Muslims around the world will be celebrating Eid al-Adha – one of the two most important festivals in the Muslim calendar – this week.
But what exactly is Eid al-Adha?
Eid al –Adha or The Festival of Sacrifice is celebrated by Muslims around the world and marks the end of the Hajj, which is the annual pilgrimage to Makkah. During the Hajj, Muslims remember and commemorate the trials and triumphs of the Prophet Abraham.
One of Abraham's main trials was to face the command of Allah to kill his only son. Upon hearing this command, he prepared to submit to Allah's will. However at the last minute Abraham’s son was replaced with a ram and Allah revealed to him that his "sacrifice" had been fulfilled. He had shown that his love for his Lord superseded all others.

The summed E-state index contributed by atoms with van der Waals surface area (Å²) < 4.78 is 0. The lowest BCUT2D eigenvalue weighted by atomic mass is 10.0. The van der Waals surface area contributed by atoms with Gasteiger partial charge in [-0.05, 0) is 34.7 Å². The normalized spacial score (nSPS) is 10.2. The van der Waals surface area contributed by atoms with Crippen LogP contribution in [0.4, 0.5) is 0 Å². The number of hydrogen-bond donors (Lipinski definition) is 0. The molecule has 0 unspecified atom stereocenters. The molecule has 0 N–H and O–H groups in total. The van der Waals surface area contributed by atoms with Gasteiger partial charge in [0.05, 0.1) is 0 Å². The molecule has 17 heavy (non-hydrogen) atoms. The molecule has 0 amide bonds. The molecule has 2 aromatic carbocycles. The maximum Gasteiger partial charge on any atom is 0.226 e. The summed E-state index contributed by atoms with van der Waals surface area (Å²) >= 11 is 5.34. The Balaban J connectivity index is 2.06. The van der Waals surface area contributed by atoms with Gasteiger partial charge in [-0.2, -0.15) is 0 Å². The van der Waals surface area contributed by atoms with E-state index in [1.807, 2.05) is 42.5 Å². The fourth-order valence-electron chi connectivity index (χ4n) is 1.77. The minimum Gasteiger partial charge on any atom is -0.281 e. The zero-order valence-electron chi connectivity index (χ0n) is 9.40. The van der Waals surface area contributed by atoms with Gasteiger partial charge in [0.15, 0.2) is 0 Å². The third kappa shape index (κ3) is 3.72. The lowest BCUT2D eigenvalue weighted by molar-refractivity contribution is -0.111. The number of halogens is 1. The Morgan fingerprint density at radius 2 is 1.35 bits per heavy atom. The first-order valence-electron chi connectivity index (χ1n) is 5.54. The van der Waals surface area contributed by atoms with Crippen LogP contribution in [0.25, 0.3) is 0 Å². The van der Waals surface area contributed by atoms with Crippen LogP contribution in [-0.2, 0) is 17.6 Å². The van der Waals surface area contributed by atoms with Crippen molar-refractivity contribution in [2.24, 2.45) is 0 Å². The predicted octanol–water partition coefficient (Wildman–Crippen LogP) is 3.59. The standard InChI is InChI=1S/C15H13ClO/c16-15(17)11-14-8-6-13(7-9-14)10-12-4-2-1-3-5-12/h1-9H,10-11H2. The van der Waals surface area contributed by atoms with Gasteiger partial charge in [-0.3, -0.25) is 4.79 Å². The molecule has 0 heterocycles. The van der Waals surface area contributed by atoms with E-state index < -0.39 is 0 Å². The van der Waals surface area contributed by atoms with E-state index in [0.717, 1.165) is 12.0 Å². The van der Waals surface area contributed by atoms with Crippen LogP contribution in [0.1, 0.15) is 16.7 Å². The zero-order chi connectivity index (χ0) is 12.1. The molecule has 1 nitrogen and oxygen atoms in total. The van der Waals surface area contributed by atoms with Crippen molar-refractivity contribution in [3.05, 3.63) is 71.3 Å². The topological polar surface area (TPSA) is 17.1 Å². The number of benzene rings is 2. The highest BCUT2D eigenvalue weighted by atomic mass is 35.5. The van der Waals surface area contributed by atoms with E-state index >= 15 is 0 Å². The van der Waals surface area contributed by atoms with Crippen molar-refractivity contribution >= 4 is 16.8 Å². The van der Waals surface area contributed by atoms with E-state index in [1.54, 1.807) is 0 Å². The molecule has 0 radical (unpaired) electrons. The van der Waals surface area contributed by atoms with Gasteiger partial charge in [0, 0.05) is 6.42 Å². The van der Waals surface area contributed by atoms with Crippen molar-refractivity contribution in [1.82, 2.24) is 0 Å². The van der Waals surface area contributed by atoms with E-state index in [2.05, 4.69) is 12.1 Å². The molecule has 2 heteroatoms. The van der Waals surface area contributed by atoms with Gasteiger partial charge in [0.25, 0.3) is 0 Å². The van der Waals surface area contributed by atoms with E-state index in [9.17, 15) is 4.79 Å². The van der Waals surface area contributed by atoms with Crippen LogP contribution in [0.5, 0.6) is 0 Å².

Abraham’s sacrifice is remembered during the celebration and Muslims may commemorate the day by slaughtering an animal such as a sheep, camel, or goat. The meat from the sacrifice is meant to be shared with family, friends and also those less fortunate, so that they too can take part in the celebrations. It is truly a time of sharing with all your loved ones but also those less fortunate. The day typically begins with morning prayers, followed by visits to friends and family and the exchange of gifts and food.